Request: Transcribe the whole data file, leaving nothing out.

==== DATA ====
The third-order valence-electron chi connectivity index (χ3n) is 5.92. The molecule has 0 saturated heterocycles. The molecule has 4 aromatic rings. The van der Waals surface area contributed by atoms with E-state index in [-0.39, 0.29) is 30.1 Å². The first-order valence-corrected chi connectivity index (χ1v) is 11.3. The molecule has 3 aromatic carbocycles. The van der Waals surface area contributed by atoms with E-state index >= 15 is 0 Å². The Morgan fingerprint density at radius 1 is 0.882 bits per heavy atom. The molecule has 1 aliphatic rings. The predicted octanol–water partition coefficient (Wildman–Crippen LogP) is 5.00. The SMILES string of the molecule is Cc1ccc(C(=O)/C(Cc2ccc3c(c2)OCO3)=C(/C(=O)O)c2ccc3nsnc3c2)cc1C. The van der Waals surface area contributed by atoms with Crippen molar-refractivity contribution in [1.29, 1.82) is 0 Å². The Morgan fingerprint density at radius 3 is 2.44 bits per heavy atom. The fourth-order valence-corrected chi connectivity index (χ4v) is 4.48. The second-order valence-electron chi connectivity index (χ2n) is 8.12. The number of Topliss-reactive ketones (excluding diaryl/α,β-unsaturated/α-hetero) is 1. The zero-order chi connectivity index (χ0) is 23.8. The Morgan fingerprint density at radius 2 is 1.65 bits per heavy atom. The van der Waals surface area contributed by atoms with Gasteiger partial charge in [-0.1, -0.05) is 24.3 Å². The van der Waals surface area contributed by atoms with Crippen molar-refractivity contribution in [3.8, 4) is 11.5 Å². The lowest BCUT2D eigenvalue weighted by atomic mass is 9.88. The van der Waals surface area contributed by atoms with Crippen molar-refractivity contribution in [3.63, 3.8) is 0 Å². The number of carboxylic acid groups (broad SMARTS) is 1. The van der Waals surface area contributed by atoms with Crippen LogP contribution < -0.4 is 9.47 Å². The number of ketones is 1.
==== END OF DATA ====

The third-order valence-electron chi connectivity index (χ3n) is 5.92. The molecule has 0 saturated heterocycles. The molecule has 4 aromatic rings. The van der Waals surface area contributed by atoms with E-state index in [-0.39, 0.29) is 30.1 Å². The first-order valence-corrected chi connectivity index (χ1v) is 11.3. The molecule has 3 aromatic carbocycles. The van der Waals surface area contributed by atoms with E-state index >= 15 is 0 Å². The Morgan fingerprint density at radius 1 is 0.882 bits per heavy atom. The molecule has 1 aliphatic rings. The predicted octanol–water partition coefficient (Wildman–Crippen LogP) is 5.00. The SMILES string of the molecule is Cc1ccc(C(=O)/C(Cc2ccc3c(c2)OCO3)=C(/C(=O)O)c2ccc3nsnc3c2)cc1C. The van der Waals surface area contributed by atoms with Crippen molar-refractivity contribution in [1.29, 1.82) is 0 Å². The Morgan fingerprint density at radius 3 is 2.44 bits per heavy atom. The fourth-order valence-corrected chi connectivity index (χ4v) is 4.48. The second-order valence-electron chi connectivity index (χ2n) is 8.12. The number of Topliss-reactive ketones (excluding diaryl/α,β-unsaturated/α-hetero) is 1. The zero-order chi connectivity index (χ0) is 23.8. The Morgan fingerprint density at radius 2 is 1.65 bits per heavy atom. The van der Waals surface area contributed by atoms with Gasteiger partial charge in [-0.1, -0.05) is 24.3 Å². The van der Waals surface area contributed by atoms with Crippen molar-refractivity contribution in [3.8, 4) is 11.5 Å². The lowest BCUT2D eigenvalue weighted by atomic mass is 9.88. The van der Waals surface area contributed by atoms with Crippen molar-refractivity contribution in [3.63, 3.8) is 0 Å². The number of carboxylic acid groups (broad SMARTS) is 1. The van der Waals surface area contributed by atoms with Crippen LogP contribution < -0.4 is 9.47 Å². The number of ketones is 1.